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The Spokesman-Review Newspaper
Spokane, Washington  Est. May 19, 1883

Local Music Spotlight: Itchy Kitty is invited to tour with Built to Spill

Mike Tschirgi, Ami Elston, Naomi Eisenbrey and Catman are Itchy Kitty.  (Alicia Hauff)
By Julien A. Luebbers For The Spokesman-Review

Fresh off a triumphant show at Treefort Music Festival in Boise, Itchy Kitty just can’t get enough live music. This past week, the group announced that they had been invited to accompany Boise-based indie rock icons Built to Spill on a large leg of their 2022 tour of the West Coast.

It’s a huge opportunity for the band to reach new audiences and bring a bit of Spokane to some of the country’s most historied stages. “It’s pretty new news for us,” bassist and vocalist Naomi Eisenbrey said. “We’re really excited. It’s a great opportunity, and we’re super, super stoked to be a part of it.”

If you’re not already familiar with Itchy Kitty, then jump on a computer and give them a Google. The four-piece group comprised of Eisenbrey, vocalist and guitarist Ami Elston, drummer Mike Tschirgi and the mysterious guitarist Catman play a generally unclassifiable offspring of punk.

“I think that we’ve never really fit correctly into a specific set genre or subgenre,” Eisenbrey said. “I think we’ve made our own sound at this point, and that’s something we’re definitely really proud of.”

But if one had to describe Itchy Kitty’s music? The band had plenty of explosive adjectives: “Uneasy listening, neurotic rock,” Catman proposed. Eisenbrey countered with “hyperkinetic glam rock.” Elston added “bubblegum piss” to the mix.

“We take our roots from traditional punk,” Eisenbrey clarified. “But now we’re just kind of exploring what that means to us and taking it to a new level.” A level where the widely recognizable vocabulary of punk just doesn’t describe it right. But from the bold descriptions the band offered, you can kinda glean an idea for what they mean.

Their music can be high-strung, all-out beating and rampaging hyperenergetic catalytic punk. That’s part of why they play such great concerts. But they also like to push buttons. Expletives are plentiful, as are odd images and witty lyrics. And they mix things up, too. Itchy Kitty is best-known for hard-driven tracks, but they can reel it in for something a little slower, too.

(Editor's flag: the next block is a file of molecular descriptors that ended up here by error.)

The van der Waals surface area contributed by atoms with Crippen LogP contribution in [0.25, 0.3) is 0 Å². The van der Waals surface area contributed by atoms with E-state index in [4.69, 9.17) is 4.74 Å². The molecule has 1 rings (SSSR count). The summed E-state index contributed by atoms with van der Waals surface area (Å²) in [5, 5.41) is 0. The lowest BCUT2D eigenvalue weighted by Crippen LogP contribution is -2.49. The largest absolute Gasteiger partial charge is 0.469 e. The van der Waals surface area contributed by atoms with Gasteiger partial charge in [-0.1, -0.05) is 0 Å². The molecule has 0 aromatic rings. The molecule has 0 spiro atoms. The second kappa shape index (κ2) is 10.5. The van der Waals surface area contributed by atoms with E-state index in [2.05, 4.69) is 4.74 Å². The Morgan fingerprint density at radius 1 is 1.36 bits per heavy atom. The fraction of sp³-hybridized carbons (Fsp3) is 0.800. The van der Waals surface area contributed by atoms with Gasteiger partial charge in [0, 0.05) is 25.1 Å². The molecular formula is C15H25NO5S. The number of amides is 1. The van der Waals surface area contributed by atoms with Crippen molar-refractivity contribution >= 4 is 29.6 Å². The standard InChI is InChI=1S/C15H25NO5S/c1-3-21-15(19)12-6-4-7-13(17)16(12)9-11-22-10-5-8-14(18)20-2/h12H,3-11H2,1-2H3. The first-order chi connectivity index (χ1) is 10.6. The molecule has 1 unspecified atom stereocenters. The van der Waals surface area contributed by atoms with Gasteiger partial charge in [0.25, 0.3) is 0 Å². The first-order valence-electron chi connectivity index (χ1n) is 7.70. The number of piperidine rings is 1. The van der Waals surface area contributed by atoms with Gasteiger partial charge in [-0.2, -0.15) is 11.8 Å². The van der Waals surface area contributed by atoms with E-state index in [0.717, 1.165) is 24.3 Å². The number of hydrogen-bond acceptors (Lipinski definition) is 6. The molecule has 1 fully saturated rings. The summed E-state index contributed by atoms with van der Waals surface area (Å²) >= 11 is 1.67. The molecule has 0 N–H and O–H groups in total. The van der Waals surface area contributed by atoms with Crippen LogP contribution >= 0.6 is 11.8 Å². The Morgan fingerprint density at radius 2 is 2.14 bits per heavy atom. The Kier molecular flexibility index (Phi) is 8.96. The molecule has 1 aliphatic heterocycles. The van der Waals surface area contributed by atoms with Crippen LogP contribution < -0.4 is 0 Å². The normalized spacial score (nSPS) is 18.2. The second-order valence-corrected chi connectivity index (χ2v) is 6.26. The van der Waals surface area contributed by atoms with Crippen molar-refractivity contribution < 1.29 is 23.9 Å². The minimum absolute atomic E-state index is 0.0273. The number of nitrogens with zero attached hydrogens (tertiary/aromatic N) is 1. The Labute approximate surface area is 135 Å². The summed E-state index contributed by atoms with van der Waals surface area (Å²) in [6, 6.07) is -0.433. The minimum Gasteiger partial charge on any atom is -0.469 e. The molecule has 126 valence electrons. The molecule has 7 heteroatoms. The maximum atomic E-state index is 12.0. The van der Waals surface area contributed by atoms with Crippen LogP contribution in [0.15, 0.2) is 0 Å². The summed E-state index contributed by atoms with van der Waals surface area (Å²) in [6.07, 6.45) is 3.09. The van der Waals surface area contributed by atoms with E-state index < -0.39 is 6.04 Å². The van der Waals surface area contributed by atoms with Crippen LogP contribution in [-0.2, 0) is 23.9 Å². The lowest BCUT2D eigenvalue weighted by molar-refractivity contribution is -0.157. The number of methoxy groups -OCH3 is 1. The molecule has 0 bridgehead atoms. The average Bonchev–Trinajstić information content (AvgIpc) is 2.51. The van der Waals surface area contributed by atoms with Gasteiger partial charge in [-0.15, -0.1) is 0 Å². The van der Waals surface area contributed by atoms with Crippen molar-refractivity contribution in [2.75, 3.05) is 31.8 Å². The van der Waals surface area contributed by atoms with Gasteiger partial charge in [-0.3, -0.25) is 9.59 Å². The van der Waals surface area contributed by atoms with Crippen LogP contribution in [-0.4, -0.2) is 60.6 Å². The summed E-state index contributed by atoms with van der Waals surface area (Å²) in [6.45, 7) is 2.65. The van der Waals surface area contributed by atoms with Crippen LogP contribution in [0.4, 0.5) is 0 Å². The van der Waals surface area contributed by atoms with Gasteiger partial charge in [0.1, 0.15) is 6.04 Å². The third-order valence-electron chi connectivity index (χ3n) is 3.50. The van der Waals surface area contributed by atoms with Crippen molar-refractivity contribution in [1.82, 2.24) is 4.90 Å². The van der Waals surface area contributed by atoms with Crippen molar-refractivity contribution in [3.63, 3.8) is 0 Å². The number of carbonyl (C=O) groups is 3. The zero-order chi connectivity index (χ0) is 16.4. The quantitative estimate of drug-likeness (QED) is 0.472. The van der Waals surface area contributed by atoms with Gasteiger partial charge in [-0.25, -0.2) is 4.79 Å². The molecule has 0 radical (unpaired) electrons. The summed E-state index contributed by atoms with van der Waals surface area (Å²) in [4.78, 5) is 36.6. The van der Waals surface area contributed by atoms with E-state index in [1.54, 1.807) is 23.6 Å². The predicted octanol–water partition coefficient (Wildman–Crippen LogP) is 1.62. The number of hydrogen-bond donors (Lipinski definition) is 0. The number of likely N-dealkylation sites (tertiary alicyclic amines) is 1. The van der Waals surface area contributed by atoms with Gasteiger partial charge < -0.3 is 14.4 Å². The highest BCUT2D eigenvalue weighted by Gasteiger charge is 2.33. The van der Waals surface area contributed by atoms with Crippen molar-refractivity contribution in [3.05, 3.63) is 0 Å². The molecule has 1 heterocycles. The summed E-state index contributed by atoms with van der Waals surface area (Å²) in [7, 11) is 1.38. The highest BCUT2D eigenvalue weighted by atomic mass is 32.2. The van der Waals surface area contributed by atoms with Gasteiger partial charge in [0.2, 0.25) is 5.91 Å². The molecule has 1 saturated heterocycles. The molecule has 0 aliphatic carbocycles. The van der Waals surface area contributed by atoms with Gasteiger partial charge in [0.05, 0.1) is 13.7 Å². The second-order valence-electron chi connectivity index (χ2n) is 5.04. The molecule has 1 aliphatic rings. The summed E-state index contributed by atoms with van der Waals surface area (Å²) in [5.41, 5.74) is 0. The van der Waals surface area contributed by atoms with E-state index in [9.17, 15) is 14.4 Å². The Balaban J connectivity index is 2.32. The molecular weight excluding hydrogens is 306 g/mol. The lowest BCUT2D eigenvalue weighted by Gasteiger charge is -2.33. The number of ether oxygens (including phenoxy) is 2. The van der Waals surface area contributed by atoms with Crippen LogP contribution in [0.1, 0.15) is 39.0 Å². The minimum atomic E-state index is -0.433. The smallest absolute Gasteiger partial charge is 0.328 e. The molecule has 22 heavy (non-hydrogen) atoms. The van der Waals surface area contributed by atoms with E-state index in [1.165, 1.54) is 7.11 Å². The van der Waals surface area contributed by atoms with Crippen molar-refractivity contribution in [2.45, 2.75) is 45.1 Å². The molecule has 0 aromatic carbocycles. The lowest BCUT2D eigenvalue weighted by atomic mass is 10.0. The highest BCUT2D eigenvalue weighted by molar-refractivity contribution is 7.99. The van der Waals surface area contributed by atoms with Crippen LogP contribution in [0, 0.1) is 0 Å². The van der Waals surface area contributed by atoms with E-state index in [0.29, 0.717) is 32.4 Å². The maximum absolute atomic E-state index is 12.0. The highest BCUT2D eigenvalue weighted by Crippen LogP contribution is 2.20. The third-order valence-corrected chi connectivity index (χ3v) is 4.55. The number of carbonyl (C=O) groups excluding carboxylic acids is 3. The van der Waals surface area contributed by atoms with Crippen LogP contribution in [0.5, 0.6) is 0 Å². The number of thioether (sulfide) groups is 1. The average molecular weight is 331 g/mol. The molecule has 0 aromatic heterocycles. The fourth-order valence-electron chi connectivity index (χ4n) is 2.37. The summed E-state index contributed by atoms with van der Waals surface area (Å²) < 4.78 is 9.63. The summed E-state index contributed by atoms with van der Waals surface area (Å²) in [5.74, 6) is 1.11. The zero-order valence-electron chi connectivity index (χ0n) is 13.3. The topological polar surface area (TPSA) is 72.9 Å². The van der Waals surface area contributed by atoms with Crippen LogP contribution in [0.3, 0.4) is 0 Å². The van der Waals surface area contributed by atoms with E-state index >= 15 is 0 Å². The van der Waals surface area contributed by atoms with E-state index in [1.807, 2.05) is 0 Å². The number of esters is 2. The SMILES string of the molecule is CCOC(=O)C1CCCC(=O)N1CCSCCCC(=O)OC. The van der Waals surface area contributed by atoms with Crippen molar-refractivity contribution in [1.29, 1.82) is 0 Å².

They’ll make an interesting complement to Built to Spill, which Catman described (after some consideration) as “an angel singing over distorted guitar.” But the musical matchup is less important than Itchy Kitty’s role as stage-setter. Maestros of the live performance, they can do no wrong in riling up the audiences they face.

That’s part of why Built to Spill’s frontman Doug Martsch chose them in the first place. “He saw us at a festival and was like, ‘You know, you guys are pretty cool,’ ” Catman said. Since that first encounter a couple years ago, the group have opened a few times for another of Martsch’s projects, Treepeople. But this is by far the biggest set of shows they’ve signed on for.

Their leg of the tour will include some incredible, bucket-list venues: Portland’s Wonder Ballroom, the Observatory at Santa Ana, the Echoplex in L.A. and two nights at the Fillmore in San Francisco.

And just to make the tour that much more amazing, the band is planning to have their long-awaited new project released right in time. But Catman warns: “We’ve been stuck inside for two years, and the music has gotten weirder.”

“There’s a bizarre amount of food-related songwriting on this album,” he continued, citing, for example, a track titled “Drink Gravy.” “We’ve all been at home eating.” “It targets where our passions have been,” Eisenbrey added.

Whatever this upcoming album and tour have in store, if you’ve got the means, you’ll surely want to be there for it. Built to Spill is enough reason to trek to Portland, but to see them with Itchy Kitty, too, and with new music? It’s almost too good to be true.

For full tour information, visit Itchy Kitty’s Instagram @Itchy.Kitty. Also find their music on or anywhere you stream music.